According to analysts, since the economic ties between Latin American countries and the UK are, at most, marginal, the true effects will be felt through other economic partners.
On March 29th, Prime Minister of the UK Theresa May triggered the Article 50 of the European Union treaty. With that, she has made Brexit officially inevitable. From now on, they have two years to undo Britain’s membership. The negotiations won’t be easy and will, certainly, pose serious doubts on the economic future of the UK. Due to the historical relevance of the UK in the economic climate, this same uncertainty has tainted the near future of the global economy, including Latin America. So, let’s be clear: how does Brexit affect Latin America?
If you take a closer look to the trade and economic relations between Latin America and the UK, you’ll see that they’re not as strong and numerous as you may have initially thought. For most countries in South America, the percentage of exports are between 0,9% and 1,8% of total exports. A decrease in trades between the UK and Latin America, for the most part, won’t have a significant effect on either side. However, if we go beyond the UK and analyze the trades between Latin America and the EU, the effects are more difficult to dismiss. Currently, exports of Latin American countries to European countries –excluding the UK– average a 10% of total exports. Still a low percentage but, nevertheless, not negligible. Then, as analysts have noted, the effects of Brexit on Latin America will be greater due to its negative impact on the EU’s economy.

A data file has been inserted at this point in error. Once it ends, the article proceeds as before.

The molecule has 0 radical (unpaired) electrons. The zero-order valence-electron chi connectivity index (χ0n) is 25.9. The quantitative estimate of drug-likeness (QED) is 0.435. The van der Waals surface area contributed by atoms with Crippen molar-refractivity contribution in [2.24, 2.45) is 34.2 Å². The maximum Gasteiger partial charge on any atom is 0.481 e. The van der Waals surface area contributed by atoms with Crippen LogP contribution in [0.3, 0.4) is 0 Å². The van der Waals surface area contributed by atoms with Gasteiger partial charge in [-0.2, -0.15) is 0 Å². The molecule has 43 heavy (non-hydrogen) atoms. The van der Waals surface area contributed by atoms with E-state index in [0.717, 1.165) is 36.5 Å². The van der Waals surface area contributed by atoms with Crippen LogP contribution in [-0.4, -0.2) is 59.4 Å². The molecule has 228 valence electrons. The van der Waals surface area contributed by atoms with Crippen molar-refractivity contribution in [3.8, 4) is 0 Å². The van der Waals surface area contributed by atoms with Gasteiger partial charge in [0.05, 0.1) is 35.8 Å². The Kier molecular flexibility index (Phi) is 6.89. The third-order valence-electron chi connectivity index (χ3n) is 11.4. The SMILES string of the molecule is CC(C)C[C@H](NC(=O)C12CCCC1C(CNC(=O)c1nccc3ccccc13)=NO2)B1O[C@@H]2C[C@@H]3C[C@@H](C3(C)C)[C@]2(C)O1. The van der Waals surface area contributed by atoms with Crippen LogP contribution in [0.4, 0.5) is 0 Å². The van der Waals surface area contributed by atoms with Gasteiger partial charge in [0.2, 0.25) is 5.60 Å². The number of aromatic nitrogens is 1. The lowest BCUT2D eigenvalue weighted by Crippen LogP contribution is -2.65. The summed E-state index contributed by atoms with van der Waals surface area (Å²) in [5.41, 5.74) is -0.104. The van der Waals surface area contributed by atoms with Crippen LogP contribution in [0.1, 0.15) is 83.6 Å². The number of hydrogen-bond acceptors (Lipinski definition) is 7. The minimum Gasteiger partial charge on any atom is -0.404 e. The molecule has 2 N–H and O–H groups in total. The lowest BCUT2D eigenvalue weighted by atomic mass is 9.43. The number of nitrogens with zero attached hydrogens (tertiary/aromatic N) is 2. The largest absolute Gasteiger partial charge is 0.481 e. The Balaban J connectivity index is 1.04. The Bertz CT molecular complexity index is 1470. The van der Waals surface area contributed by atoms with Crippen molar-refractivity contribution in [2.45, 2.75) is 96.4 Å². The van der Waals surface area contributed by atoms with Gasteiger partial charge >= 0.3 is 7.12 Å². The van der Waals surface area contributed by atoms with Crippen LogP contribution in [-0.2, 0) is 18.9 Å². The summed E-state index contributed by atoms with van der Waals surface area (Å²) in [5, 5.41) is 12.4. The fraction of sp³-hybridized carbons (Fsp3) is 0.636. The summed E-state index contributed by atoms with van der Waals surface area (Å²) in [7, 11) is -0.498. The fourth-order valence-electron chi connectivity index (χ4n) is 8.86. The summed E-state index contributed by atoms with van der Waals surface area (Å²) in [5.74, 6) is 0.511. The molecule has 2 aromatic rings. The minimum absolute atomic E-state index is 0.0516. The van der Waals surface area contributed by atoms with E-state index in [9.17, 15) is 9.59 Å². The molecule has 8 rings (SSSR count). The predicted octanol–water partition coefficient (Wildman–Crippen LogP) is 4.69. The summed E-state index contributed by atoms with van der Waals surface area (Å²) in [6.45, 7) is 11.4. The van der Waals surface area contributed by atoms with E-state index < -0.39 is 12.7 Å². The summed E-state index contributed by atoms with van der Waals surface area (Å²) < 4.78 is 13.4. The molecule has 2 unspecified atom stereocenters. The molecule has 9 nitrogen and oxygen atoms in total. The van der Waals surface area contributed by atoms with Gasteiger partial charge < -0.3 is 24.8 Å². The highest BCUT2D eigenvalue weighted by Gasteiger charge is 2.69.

There’s another negative effect of Brexit that goes through the relation between Latin America and the EU, and it can be harder to predict. LatAm Investor argued that, during the negotiations of the terms of Brexit, the EU would, likely, put on hold every other treaty that’s not priority. This would affect the Mercosur and EU free trade agreement.
Now, can Brexit have positive effects on Latin American economy? Some say that it can but these arguments have to be carefully examined. It goes like this: since the UK will have to renegotiate its current benefits with the EU, they’ll have the need to look for new treaties. In this case, Latin America seems like a potential commercial partner for a weakened UK. However, is this the best option for Latin America? Is it not better to avoid a conflict of interests and try to lay the foundations for a better relationship with the EU?
In any case, if the current relations between the UK and Latin America are, at best, marginal, it may be better to keep them that way for another two years.